The Boy Don Well…….Briefly

Gardner Gave Hope – But Where Did He Go?

Don Gardiner confronts Luton’s keeper on his Wolves debut.

Exactly three weeks on from our piece detailing Bob Hazell’s historic England under-21 debut, we now find ourselves writing about the first black player to appear in Wolves’ first team.

Don Gardner beat his fellow Jamaican into the League side at Molineux by some three seasons, with George Berry seen for the first time at that level in between the two.

Berry made a particularly high-profile start in the side with his appearance on the day the Second Division title was secured at home to Chelsea in May, 1977, the first glimpse of Hazell on the big stage following in a top-flight defeat at Newcastle seven months later.

Gardner’s introduction was a little lower-key given that it was as a substitute for Steve Kindon in a 5-2 Bank Holiday home win over Luton on March 31, 1975.

Wolves trailed by the half-hour but were three ahead come the hour mark, making this the perfect chance for the 19-year-old attacking midfielder to take his first steps in Division One.

There is an argument for thinking Bill McGarry was indulging in some squad rotation as the visit of the relegation-bound Hatters was Wolves’ third game in four manic days of Easter.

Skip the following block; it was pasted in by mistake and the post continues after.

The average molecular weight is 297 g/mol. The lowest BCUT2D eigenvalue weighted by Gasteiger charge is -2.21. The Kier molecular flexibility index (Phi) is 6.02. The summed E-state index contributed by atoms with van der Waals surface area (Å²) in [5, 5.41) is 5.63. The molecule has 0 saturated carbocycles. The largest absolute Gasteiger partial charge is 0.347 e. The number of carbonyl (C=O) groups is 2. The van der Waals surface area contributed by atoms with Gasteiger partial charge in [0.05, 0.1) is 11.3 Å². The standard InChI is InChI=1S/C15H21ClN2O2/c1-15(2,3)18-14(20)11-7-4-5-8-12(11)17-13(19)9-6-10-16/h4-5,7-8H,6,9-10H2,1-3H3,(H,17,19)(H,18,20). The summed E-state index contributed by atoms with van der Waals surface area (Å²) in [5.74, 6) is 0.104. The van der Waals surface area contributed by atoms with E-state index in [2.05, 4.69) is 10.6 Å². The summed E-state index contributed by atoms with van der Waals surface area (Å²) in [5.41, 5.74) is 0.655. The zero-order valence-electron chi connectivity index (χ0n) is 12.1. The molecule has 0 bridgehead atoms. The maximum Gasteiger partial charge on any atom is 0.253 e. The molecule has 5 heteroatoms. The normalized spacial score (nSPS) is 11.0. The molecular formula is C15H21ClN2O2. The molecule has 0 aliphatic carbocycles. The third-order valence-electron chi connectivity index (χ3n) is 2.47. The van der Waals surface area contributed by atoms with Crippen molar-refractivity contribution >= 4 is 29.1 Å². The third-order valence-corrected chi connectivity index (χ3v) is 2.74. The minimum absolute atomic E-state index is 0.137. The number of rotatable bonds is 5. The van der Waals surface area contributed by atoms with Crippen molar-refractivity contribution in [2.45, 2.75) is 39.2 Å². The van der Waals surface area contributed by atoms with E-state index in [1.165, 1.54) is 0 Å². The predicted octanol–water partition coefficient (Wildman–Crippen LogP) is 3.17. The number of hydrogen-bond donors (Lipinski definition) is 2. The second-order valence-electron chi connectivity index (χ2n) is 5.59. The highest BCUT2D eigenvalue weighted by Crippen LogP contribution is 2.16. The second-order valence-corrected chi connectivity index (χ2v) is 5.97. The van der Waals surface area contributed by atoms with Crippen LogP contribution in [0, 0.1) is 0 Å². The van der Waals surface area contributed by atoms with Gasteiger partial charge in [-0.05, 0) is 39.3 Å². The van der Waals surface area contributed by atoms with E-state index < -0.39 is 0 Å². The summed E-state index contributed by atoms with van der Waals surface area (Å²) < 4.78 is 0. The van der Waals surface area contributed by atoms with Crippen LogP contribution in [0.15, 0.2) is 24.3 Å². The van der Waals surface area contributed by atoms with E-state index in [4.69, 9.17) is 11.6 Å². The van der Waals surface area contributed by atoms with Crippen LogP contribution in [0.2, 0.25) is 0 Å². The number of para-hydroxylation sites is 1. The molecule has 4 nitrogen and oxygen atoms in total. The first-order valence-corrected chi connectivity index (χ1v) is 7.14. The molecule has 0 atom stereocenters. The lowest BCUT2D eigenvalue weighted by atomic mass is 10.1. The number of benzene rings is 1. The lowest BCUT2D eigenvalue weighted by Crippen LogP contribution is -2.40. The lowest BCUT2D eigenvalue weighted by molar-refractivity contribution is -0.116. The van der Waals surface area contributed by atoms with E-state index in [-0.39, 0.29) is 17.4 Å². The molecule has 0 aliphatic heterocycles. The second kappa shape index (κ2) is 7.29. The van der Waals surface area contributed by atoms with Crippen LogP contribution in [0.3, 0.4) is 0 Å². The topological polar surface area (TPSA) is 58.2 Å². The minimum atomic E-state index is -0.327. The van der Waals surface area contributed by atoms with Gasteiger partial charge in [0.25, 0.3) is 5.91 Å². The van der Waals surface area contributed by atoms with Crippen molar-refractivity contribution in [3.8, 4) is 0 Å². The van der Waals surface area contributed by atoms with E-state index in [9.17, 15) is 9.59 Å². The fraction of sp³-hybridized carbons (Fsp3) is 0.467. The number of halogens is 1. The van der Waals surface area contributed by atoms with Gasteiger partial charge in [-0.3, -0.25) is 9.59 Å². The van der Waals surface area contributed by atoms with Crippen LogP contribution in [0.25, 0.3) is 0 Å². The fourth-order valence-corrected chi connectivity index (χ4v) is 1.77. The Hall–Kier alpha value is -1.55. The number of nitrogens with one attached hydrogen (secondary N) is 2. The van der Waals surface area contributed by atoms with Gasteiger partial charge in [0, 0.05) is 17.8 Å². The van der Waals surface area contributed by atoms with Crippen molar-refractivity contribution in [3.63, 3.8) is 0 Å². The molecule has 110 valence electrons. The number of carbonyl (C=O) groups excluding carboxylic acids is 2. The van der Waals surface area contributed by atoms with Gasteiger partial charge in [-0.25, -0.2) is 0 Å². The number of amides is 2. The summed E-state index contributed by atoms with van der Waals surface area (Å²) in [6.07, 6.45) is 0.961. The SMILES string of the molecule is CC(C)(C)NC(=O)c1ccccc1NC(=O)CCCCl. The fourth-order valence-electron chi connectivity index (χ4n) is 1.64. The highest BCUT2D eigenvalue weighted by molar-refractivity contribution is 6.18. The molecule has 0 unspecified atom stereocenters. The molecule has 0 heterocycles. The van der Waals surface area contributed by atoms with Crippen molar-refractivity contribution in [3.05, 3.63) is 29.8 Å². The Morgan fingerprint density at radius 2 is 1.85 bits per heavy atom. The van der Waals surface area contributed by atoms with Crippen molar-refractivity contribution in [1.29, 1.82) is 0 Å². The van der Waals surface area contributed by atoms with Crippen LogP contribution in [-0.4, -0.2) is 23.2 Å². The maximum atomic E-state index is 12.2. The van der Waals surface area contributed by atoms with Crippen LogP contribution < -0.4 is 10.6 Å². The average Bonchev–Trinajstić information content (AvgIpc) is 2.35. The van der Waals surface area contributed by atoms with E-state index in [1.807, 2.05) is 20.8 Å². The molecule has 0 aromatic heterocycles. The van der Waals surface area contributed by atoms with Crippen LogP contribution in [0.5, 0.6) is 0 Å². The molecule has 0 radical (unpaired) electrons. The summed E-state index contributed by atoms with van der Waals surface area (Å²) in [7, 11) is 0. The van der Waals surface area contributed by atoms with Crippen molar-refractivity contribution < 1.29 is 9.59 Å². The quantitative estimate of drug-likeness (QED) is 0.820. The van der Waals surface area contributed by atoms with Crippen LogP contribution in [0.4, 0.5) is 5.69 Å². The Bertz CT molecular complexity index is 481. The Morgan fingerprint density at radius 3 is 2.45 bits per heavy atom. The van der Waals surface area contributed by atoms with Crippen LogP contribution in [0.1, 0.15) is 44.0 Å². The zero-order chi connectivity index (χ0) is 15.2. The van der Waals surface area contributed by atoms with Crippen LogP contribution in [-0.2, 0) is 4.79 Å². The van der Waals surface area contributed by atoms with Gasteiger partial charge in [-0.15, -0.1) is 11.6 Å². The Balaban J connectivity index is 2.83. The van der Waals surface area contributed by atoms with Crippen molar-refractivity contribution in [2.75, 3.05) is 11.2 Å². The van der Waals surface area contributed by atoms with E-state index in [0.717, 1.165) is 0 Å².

They had lost 3-0 at Tottenham on Good Friday and beaten Manchester City by the only goal at Molineux the very next day. And Kenny Hibbitt, who had followed up his Wembley goal against City the previous March by hitting the decider on Easter Saturday, clicked in a big way against Luton by netting a hat-trick. Willie Carr and Peter Withe were the other scorers.

With Kindon sidelined, Gardner was given a place in the 11 for the trip five days later to QPR, where Wolves lost 2-0 against a side who would finish one place above them in mid-table.

He was also on view in the following midweek in a defeat at Derby – on their way to lifting the title under Dave Mackay. This time opportunity knocked as a substitute for Steve Daley but that, sadly, was the end of his senior Wolves career in competitive football.

Kenny Hibbitt – hat-trick came in a rich vein of form.

We would love to hear what became of Don, who was born in the Caribbean on August 30, 1955 and is said to have had a trial with Coventry before signing at Molineux. He was released by McGarry at the end of his modest breakthrough season.

We have occasionally sought to catch up with him but without success and would love to be contacted by anyone with information as to what happened to him in his post-football years.

If any of our readers know him, or have known him relatively recently, please get in touch – on the proviso, as ever, that he would be happy for contact to be made.

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